There are many varieties of biscotti, mainly on the sweet side, which are perfect for dunking in hot coffee or even cocoa. For a new twist on an old favorite, try these Black Pepper Parmesan Biscotti; the recipe is courtesy of Edible Upcountry magazine. No need to dunk these biscotti. They pair well with soup, chili, or even as croutons for your salad. The recipe is below. Hope you’ll give them a try. ~See ya around the kitchen … Barbara
Black Pepper Parmesan Biscotti
1 1/2 tablespoons whole black peppercorns
4 cups all-purpose flour, plus additional for dusting
2 teaspoons baking powder
2 teaspoons salt
2 1/2 cups Parmigiano-Reggiano, finely grated
3/4 cup cold unsalted butter, cut into 1/2-inch cubes
4 large eggs, divided
1 cup whole milk
1. Put oven racks in upper and lower thirds of oven and preheat oven to 350°F.
2. Crush peppercorns with mortar and pestle until coarsely ground, or blast in a spice grinder.
3. Whisk together flour, baking powder, salt, 2 1/4 cups cheese and 1 tablespoon ground black pepper in a large bowl. Blend in butter with a pastry blender until mixture resembles coarse meal. In a small bowl, whisk 3 eggs with milk; add to flour mixture, stirring with a fork until a soft dough forms.
4. Divide dough into quarters. Using well-floured hands, form each piece into a slightly flattened 12-inch-long log, about 2 inches wide and 3/4-inch high. Transfer logs to 2 ungreased baking sheets, about 3 inches apart.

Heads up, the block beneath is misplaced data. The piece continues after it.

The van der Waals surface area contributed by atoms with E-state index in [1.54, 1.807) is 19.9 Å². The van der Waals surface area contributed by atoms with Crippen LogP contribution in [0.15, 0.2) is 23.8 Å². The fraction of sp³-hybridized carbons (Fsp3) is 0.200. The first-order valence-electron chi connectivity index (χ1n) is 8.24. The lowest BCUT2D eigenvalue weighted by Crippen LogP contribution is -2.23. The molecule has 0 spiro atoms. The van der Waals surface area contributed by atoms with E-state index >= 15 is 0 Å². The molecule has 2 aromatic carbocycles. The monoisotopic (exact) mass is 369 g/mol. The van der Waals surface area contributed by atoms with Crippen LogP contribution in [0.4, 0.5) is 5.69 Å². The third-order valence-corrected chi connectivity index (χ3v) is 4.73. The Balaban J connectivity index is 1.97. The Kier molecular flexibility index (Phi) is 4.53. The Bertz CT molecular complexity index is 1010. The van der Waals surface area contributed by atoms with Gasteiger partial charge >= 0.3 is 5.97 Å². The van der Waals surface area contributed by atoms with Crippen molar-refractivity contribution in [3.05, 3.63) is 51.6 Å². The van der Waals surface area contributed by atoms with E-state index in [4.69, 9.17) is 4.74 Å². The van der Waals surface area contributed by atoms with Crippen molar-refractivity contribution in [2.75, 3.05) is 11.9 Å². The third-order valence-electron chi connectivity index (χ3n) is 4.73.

5. Whisk remaining egg and brush over logs, then sprinkle tops with remaining ¼ cup cheese and ½ tablespoon ground pepper. Bake until logs are pale golden and firm, about 30 minutes. Cool on sheets on a rack until warm, about 10 minutes.
6. Reduce oven temperature to 300°F.
7. Carefully transfer 1 warm log to a cutting board and cut diagonally into 1/2-inch-thick slices with a serrated knife. Arrange slices, cut sides down, in 1 layer on a baking sheet. Repeat with remaining logs, transferring slices to sheets. Bake, turning over once, until golden and crisp, 10 minutes. Cool biscotti on baking sheets on racks.
Recipe courtesy of Edible Upcountry magazine.